When she had finished her studies, however, she began to think about leaving Peru and experiencing the wider world.  The opportunity to do so came about through her interest in fire fighting.  She saw that a short fire fighting course was being offered in College Station, Texas, and decided to enrol.  From there, her plan was to visit family in New Jersey and see what might develop.

Carla

She liked New Jersey, decided to stay there, and with the help of the family found herself a job.  It was a job in a warehouse counting jackets and coats and putting them in racks - certainly not the sort of job Carla’s father had had in mind when he paid for her education.  He was angry, but in the end, after lengthy discussions, he came to understand his daughter’s need to spread her wings and try different things.  He also probably knew very well that Carla herself was unlikely to be satisfied for long counting jackets and coats.   

And she wasn’t, but she was prepared to work at anything when circumstances required it.  She hadn’t been in America for long when she met up with and decided to marry a friend from her childhood days in Lima.  They subsequently had a daughter, Alexandra, and Carla found herself working day and night. 

From 8 at night to 5 in the morning she worked as a cashier, then she would get some sleep before looking after her daughter, and learning English with the help of a PBS Channel English course.  After five years of this she decided the only way to break the cycle was for her to go back to study: if the family was ever to get ahead she needed a better job and she knew she had the capacity to get one.  So she decided to sit down and talk it over with her husband. 

The result was that for the next few years, Carla’s life was even busier than before: now she was both studying and working full-time - initially as a cashier, but eventually as Executive Assistant to the CEO of a company that was later purchased by Honeywell.  With Honeywell she began as a legal coordinator, a type of legal secretary, but made her way up and eventually was promoted to Senior Trade Mark Paralegal in the Law Department. It was in that capacity that she first came into contact with Rouse.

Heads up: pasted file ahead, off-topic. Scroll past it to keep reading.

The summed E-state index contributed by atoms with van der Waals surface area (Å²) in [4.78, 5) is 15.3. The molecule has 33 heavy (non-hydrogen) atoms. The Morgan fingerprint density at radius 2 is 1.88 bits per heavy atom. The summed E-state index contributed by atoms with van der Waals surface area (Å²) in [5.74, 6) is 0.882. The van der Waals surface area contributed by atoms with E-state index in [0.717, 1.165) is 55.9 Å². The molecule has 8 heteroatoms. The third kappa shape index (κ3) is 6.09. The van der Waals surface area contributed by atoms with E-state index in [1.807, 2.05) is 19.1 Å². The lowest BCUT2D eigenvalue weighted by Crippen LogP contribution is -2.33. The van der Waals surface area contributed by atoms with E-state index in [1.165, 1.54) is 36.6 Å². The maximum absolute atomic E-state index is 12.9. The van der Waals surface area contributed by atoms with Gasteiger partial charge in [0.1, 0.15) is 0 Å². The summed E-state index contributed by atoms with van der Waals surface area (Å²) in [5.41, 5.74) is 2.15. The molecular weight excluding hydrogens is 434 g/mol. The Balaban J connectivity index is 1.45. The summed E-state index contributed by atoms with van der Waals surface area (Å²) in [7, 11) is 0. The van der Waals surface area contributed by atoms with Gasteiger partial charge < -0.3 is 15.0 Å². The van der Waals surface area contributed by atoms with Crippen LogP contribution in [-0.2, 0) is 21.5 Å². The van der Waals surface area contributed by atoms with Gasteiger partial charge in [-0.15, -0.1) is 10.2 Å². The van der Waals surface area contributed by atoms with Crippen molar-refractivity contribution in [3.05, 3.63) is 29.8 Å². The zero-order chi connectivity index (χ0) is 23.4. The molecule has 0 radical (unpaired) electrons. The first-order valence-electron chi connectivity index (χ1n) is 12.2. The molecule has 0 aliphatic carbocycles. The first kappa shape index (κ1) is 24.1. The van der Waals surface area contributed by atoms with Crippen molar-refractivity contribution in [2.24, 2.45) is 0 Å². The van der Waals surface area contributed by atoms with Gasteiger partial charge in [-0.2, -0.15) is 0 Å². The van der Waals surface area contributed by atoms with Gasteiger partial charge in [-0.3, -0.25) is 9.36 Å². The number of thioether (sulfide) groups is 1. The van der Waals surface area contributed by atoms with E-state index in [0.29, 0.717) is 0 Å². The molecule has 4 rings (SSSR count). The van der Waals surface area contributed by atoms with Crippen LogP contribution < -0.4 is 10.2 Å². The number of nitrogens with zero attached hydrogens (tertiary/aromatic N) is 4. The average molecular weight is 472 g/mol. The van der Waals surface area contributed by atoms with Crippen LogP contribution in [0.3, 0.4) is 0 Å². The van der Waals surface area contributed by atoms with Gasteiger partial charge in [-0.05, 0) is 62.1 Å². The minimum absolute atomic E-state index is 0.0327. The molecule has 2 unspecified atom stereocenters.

Her job at Honeywell was perfect in many ways, but after several years, Carla began to feel the need for new challenges and the desire to work abroad.  When an opportunity to work with Rouse in Dubai arose, she didn’t hesitate to accept it - and she has no regrets.  It’s an opportunity she says she’ll be grateful for forever. “Sometimes you have to make a decision like this to renew yourself “. 

It’s something that seems to come naturally to Carla. In fact, she’s already started thinking about her next challenge: an LLM in Intellectual Property. 

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Rouse Editor
Editor
+44 20 7536 4100
Rouse Editor
Editor
+44 20 7536 4100